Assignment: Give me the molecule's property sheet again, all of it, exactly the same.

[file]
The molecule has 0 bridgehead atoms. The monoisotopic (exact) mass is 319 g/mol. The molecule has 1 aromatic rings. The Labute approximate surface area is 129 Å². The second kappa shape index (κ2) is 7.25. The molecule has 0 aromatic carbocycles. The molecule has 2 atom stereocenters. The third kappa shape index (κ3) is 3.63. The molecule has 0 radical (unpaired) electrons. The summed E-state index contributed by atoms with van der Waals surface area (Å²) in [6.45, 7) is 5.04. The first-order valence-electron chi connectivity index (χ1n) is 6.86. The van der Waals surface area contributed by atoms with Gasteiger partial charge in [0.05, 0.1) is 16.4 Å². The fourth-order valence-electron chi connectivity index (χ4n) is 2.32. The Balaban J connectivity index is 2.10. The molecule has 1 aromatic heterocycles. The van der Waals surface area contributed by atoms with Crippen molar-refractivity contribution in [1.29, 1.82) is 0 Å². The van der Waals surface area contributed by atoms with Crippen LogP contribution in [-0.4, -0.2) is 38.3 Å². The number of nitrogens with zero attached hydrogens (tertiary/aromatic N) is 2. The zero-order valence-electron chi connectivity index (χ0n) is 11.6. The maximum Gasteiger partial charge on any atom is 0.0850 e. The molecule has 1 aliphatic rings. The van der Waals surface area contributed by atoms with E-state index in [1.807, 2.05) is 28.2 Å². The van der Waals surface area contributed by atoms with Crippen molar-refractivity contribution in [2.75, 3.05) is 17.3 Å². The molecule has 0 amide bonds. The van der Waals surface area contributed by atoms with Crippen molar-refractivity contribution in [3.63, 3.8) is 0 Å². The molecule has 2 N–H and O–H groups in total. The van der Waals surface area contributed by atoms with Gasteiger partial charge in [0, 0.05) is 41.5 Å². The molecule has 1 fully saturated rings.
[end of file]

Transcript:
The molecule has 0 bridgehead atoms. The monoisotopic (exact) mass is 319 g/mol. The molecule has 1 aromatic rings. The Labute approximate surface area is 129 Å². The second kappa shape index (κ2) is 7.25. The molecule has 0 aromatic carbocycles. The molecule has 2 atom stereocenters. The third kappa shape index (κ3) is 3.63. The molecule has 0 radical (unpaired) electrons. The summed E-state index contributed by atoms with van der Waals surface area (Å²) in [6.45, 7) is 5.04. The first-order valence-electron chi connectivity index (χ1n) is 6.86. The van der Waals surface area contributed by atoms with Gasteiger partial charge in [0.05, 0.1) is 16.4 Å². The fourth-order valence-electron chi connectivity index (χ4n) is 2.32. The Balaban J connectivity index is 2.10. The molecule has 1 aromatic heterocycles. The van der Waals surface area contributed by atoms with Crippen molar-refractivity contribution in [1.29, 1.82) is 0 Å². The van der Waals surface area contributed by atoms with Crippen LogP contribution in [-0.4, -0.2) is 38.3 Å². The number of nitrogens with zero attached hydrogens (tertiary/aromatic N) is 2. The zero-order valence-electron chi connectivity index (χ0n) is 11.6. The maximum Gasteiger partial charge on any atom is 0.0850 e. The molecule has 1 aliphatic rings. The van der Waals surface area contributed by atoms with E-state index in [1.807, 2.05) is 28.2 Å². The van der Waals surface area contributed by atoms with Crippen molar-refractivity contribution in [2.75, 3.05) is 17.3 Å². The molecule has 0 amide bonds. The van der Waals surface area contributed by atoms with Crippen molar-refractivity contribution in [3.63, 3.8) is 0 Å². The molecule has 2 N–H and O–H groups in total. The van der Waals surface area contributed by atoms with Gasteiger partial charge in [0, 0.05) is 41.5 Å². The molecule has 1 fully saturated rings.